I came home and made said map with a close friend in site who also is trying to focus on reducing anxiety. I left for a run, and two things happened. First, the same friend texted me that our neighbor’s grandfather had passed away, and we needed to go visit them to bid our condolences. As I neared home, “Son of a Son of a Sailor” came on my music shuffle – the song that reminds everyone in my family of my maternal grandfather, Papa, who would be 87 years old by now. The song ended--
I'm just a son of a son, son of a son
Son of a son of a sailor
The seas in my veins, my tradition remains
I'm just glad I don't live in a trailer
I traded my headphones for a scarf and entered my neighbor’s house not knowing the deceased but instead with a vivid memory of my own Papa’s shiva. My friend instructed me to say “Baraka f r3ask,” which means, “blessings be upon you.” We walked into a huge crowd of people, sitting together, being together. Some were silent, while others were in the kitchen cooking. My friend mentioned that everyone comes and brings food, “Sedaka” so that the family of the deceased doesn’t have to cook.
I got that small, humbly awestruck feeling I get so often when I’m here—a reminder that, no matter how many times I feel different, the painful and profound stuff that’s essentially human, like anxiety or loss, makes any cultural divides pale in comparison. I told my friend that in my religion too, we say barucha, we give tzedakah, and everyone brings food and sits with the family of the deceased so they don’t have to cook or be alone.
It seems strange that I’ve repeatedly thought about loved ones lost when I’m reflecting ahead for a new year. Their quiet wisdom gives me permission to let faith and personal growth, rather than pragmatism, guide my choices. This year was tough, but it did turn out okay. I came to Sidi Bouzid with no friends, no work, and no confidence. I live here now with lifelong friends, projects I’m proud of, and the knowledge that, even if not everything I try succeeds, I still have value.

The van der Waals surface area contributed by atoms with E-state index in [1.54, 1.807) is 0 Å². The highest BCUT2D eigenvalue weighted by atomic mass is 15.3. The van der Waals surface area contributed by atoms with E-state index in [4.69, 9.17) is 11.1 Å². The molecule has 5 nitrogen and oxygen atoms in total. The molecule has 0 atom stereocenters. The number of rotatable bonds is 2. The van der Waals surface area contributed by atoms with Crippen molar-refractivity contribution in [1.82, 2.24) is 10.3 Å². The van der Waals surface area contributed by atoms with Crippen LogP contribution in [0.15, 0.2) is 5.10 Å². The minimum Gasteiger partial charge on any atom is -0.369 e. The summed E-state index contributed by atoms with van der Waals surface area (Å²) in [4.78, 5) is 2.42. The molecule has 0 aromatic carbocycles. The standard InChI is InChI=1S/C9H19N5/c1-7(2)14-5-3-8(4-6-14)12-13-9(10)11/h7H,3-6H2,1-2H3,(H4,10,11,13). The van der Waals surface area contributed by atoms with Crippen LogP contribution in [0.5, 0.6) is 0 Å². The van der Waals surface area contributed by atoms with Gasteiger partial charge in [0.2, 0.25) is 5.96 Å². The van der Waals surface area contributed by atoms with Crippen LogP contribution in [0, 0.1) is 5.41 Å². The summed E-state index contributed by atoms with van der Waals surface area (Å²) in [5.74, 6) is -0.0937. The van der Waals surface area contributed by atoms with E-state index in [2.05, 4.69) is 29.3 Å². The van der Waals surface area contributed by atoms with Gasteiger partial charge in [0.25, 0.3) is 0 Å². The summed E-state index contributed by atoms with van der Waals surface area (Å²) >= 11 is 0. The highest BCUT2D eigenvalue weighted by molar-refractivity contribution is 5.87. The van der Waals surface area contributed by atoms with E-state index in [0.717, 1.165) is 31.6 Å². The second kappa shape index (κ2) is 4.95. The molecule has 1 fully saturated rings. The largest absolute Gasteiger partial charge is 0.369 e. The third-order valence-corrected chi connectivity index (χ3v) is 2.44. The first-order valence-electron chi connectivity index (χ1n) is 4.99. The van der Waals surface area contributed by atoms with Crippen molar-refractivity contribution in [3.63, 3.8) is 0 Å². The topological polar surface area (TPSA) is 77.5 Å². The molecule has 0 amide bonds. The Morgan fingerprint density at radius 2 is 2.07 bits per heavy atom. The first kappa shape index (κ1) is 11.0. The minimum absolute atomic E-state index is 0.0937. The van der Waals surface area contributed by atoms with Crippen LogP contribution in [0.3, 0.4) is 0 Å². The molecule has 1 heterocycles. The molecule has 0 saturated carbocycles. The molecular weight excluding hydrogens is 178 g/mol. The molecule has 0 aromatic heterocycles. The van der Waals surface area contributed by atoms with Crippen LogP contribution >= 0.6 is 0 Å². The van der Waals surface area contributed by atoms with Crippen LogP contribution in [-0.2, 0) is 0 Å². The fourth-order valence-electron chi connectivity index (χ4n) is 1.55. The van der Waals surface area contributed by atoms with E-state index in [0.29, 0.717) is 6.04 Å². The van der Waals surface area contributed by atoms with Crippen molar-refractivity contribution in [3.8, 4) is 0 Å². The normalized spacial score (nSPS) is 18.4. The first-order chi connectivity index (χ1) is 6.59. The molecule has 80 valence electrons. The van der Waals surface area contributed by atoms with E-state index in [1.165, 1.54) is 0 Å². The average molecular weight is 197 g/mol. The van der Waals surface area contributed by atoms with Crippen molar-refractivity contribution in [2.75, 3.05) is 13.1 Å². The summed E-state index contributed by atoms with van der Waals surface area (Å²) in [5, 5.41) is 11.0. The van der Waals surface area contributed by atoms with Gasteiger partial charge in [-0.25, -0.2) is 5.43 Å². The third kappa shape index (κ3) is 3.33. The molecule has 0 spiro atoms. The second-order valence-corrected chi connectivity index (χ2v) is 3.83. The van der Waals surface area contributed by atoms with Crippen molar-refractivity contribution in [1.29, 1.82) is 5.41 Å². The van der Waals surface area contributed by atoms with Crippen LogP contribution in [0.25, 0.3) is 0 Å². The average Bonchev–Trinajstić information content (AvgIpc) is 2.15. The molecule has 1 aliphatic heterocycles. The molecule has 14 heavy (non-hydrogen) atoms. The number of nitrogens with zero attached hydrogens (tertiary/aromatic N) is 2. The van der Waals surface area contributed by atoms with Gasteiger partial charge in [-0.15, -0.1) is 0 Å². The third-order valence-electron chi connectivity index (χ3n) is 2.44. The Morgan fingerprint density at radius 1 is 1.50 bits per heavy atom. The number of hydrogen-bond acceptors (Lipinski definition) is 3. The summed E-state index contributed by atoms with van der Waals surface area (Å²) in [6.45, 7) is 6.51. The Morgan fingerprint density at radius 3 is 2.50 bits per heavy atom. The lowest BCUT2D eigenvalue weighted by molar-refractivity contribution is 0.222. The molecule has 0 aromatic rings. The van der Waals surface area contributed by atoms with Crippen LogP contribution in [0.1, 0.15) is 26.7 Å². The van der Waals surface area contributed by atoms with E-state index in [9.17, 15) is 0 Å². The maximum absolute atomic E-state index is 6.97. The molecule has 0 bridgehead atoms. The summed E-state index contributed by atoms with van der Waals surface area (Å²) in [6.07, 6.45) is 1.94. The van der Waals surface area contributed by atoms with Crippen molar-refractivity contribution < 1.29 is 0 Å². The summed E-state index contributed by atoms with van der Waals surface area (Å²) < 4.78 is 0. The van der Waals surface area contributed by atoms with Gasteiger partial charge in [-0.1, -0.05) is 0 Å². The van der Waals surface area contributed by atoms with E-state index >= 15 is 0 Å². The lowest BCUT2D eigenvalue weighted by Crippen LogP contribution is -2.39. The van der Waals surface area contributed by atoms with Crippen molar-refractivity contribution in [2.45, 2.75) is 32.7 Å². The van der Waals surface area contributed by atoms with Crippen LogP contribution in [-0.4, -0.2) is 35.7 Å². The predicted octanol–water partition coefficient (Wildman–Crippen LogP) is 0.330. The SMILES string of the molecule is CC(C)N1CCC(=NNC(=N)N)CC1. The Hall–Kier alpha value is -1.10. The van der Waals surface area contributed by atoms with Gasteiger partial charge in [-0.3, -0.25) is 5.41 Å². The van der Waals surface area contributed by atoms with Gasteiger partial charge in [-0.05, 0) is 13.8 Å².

I came to Morocco with a focus on professional growth, sense of competition, anxiety, and a denied American arrogance. I spent the first year chipping away at these barriers—I’ve grown more personally than professionally, and I’m fine with that. I’ve seen that patience can be even harder than productivity, and that loneliness and isolation, like happiness, are passing feelings rather than permanent conditions.
I recently finished a book that talks about Americans going abroad as “not an escape,” but potentially a “project of remembrance…where we may also discover that the possibility of [American] redemption is not because of our own God-given beneficence but proof of the world’s unending generosity.” No matter what baggage, anxiety, or arrogance Peace Corps Volunteers come in with, they will all experience unending generosity in their country of service. This undeserved chance can humble even the most aware and conscious American.
The author of the book, Suzy Hansen, was supposed to write about Turkey; instead, she ended up writing about the U.S. I was supposed to write this blog about Morocco. Only now, I realize I don’t write about Morocco, but instead, myself. I write about how my past colors my present, and how my own view is being expanded to push out blind spots I didn’t even know I had.
I came here seeking something shiny, new and foreign, but I feel my multi-layered past and identities—collective points of pride, shame, and responsibility—even more keenly than I did at home. Maybe it’s a physiological phenomenon that happens when you’re away from the familiar.
Or maybe it’s because, by going out on the sea for adventure, I’m closer to home than ever. Maybe it’s because my Papa was a sailor at heart, and so am I. If that’s true then I no longer need to be a “new me” to find some elusive fulfillment. Learning to be more comfortable with myself—as I am—is what prepares me to keep seeking new adventures in 2018; stormy as the waters may be.
Where it all ends I can't fathom, my friends
If I knew, I might toss out my anchor
So I'll cruise along always searchin' for songs